I’ll get back to folk doctrines and unsubstantiated rumors in a little bit. Right now I’m going to write about one of the most enduring of the false doctrines.
My most recent brush with this doctrine comes from someone telling me about a friend’s bishop in Portland, Oregon. They were certain he needed to speak in General Conference. He had taught that his ward members did not need to feel uncomfortable if they did not feel like they had time or money or inclination to help others. Each person they encountered was in the state they had chosen before this life and was receiving what God wanted for them and what they had agreed to. He taught that it was actually sin to thwart the will of God.
The more common expression of this false doctrine is that each of us has a specific measure of inherent virtue. The truly virtuous are known by good fortune, wealth, and social prominence. The wealthy and popular are, by definition, filled with grace and truly virtuous. The widow and her mite are, of course sinful and depraved.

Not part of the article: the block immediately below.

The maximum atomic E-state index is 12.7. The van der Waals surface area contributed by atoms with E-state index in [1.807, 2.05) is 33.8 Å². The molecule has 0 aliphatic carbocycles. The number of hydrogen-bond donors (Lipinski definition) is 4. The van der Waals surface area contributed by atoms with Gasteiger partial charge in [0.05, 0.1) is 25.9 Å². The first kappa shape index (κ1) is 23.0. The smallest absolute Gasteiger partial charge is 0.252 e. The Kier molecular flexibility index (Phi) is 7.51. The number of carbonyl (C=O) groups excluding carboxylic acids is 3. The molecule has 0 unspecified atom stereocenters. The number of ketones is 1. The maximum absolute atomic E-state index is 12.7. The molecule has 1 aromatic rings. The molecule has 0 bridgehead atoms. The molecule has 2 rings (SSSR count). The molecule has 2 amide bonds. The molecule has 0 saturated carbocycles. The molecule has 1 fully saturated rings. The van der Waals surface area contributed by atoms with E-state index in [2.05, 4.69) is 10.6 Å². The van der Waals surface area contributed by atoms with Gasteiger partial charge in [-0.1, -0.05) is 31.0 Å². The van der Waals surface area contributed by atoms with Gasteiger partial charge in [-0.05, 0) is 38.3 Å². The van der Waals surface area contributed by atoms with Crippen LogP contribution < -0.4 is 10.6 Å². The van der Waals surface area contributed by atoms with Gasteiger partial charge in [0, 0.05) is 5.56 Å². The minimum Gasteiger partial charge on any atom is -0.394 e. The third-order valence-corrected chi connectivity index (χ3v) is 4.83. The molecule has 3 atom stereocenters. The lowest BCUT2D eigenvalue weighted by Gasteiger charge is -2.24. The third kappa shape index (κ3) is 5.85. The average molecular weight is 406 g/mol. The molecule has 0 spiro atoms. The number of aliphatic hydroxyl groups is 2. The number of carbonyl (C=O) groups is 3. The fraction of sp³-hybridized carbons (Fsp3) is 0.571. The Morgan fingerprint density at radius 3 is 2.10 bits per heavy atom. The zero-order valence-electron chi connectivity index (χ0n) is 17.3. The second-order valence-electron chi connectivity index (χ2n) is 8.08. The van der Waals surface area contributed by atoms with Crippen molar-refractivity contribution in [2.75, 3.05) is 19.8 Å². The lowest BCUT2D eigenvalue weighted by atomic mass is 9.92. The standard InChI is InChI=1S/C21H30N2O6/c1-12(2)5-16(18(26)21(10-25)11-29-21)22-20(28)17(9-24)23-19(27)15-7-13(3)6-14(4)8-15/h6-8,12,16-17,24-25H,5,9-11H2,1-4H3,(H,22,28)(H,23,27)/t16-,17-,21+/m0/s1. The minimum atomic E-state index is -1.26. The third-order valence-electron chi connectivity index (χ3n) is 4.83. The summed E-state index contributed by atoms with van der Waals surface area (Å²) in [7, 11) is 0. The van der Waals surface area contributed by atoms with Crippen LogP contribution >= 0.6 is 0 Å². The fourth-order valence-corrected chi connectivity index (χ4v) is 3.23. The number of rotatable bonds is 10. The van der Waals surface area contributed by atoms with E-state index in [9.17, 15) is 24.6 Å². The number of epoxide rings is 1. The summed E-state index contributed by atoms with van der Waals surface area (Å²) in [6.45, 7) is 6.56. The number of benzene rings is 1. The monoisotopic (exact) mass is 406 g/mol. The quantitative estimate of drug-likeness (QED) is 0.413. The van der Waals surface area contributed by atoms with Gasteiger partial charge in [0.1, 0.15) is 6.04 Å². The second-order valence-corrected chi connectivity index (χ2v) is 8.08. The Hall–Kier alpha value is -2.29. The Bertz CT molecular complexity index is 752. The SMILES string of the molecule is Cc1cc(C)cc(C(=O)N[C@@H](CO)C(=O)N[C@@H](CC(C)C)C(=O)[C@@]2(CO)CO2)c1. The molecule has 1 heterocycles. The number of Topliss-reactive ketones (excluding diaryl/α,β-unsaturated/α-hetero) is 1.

/Sigh. The Calvinists are still with us. Judging virtue by how close they and others are to the great and spacious building’s upper floors. To them there is no choice between God and Mammon. To their eyes, the two march hand in hand.
Luke 16:9; Matthew 6:24